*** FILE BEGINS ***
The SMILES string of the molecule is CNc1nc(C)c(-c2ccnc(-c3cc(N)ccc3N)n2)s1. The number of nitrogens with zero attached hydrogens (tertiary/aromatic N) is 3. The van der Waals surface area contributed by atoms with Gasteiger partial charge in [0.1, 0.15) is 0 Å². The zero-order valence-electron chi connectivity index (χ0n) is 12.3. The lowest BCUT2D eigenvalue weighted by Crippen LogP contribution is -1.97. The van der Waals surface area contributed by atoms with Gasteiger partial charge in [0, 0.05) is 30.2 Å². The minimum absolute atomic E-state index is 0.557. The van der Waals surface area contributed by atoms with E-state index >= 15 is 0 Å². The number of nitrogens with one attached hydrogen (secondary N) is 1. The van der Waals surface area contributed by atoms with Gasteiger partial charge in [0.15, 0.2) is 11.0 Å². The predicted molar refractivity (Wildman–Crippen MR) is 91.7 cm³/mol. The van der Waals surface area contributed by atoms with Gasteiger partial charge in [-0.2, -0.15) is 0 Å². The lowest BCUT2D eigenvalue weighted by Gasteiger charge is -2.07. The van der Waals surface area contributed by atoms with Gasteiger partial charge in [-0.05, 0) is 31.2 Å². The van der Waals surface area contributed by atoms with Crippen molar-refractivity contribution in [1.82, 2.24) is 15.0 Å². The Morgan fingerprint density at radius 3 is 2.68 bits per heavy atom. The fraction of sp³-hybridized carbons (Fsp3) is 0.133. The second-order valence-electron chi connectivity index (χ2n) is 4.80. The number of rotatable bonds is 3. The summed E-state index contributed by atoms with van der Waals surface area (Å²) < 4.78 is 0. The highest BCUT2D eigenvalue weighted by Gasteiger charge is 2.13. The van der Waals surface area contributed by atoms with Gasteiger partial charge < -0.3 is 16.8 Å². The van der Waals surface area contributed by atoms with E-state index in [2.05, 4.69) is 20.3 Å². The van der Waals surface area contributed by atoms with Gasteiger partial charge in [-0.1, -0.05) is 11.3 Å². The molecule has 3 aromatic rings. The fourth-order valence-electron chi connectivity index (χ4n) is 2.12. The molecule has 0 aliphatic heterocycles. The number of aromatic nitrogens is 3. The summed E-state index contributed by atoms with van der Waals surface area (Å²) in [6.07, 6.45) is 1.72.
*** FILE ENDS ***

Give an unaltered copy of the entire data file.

The SMILES string of the molecule is CNc1nc(C)c(-c2ccnc(-c3cc(N)ccc3N)n2)s1. The number of nitrogens with zero attached hydrogens (tertiary/aromatic N) is 3. The van der Waals surface area contributed by atoms with Gasteiger partial charge in [0.1, 0.15) is 0 Å². The zero-order valence-electron chi connectivity index (χ0n) is 12.3. The lowest BCUT2D eigenvalue weighted by Crippen LogP contribution is -1.97. The van der Waals surface area contributed by atoms with Gasteiger partial charge in [0, 0.05) is 30.2 Å². The minimum absolute atomic E-state index is 0.557. The van der Waals surface area contributed by atoms with E-state index >= 15 is 0 Å². The number of nitrogens with one attached hydrogen (secondary N) is 1. The van der Waals surface area contributed by atoms with Gasteiger partial charge in [0.15, 0.2) is 11.0 Å². The predicted molar refractivity (Wildman–Crippen MR) is 91.7 cm³/mol. The van der Waals surface area contributed by atoms with Gasteiger partial charge in [-0.2, -0.15) is 0 Å². The lowest BCUT2D eigenvalue weighted by Gasteiger charge is -2.07. The van der Waals surface area contributed by atoms with Gasteiger partial charge in [-0.05, 0) is 31.2 Å². The van der Waals surface area contributed by atoms with Crippen molar-refractivity contribution in [1.82, 2.24) is 15.0 Å². The Morgan fingerprint density at radius 3 is 2.68 bits per heavy atom. The fraction of sp³-hybridized carbons (Fsp3) is 0.133. The second-order valence-electron chi connectivity index (χ2n) is 4.80. The number of rotatable bonds is 3. The summed E-state index contributed by atoms with van der Waals surface area (Å²) < 4.78 is 0. The highest BCUT2D eigenvalue weighted by Gasteiger charge is 2.13. The van der Waals surface area contributed by atoms with Gasteiger partial charge < -0.3 is 16.8 Å². The van der Waals surface area contributed by atoms with E-state index in [2.05, 4.69) is 20.3 Å². The van der Waals surface area contributed by atoms with Gasteiger partial charge in [-0.1, -0.05) is 11.3 Å². The molecule has 3 aromatic rings. The fourth-order valence-electron chi connectivity index (χ4n) is 2.12. The molecule has 0 aliphatic heterocycles. The number of aromatic nitrogens is 3. The summed E-state index contributed by atoms with van der Waals surface area (Å²) in [6.07, 6.45) is 1.72.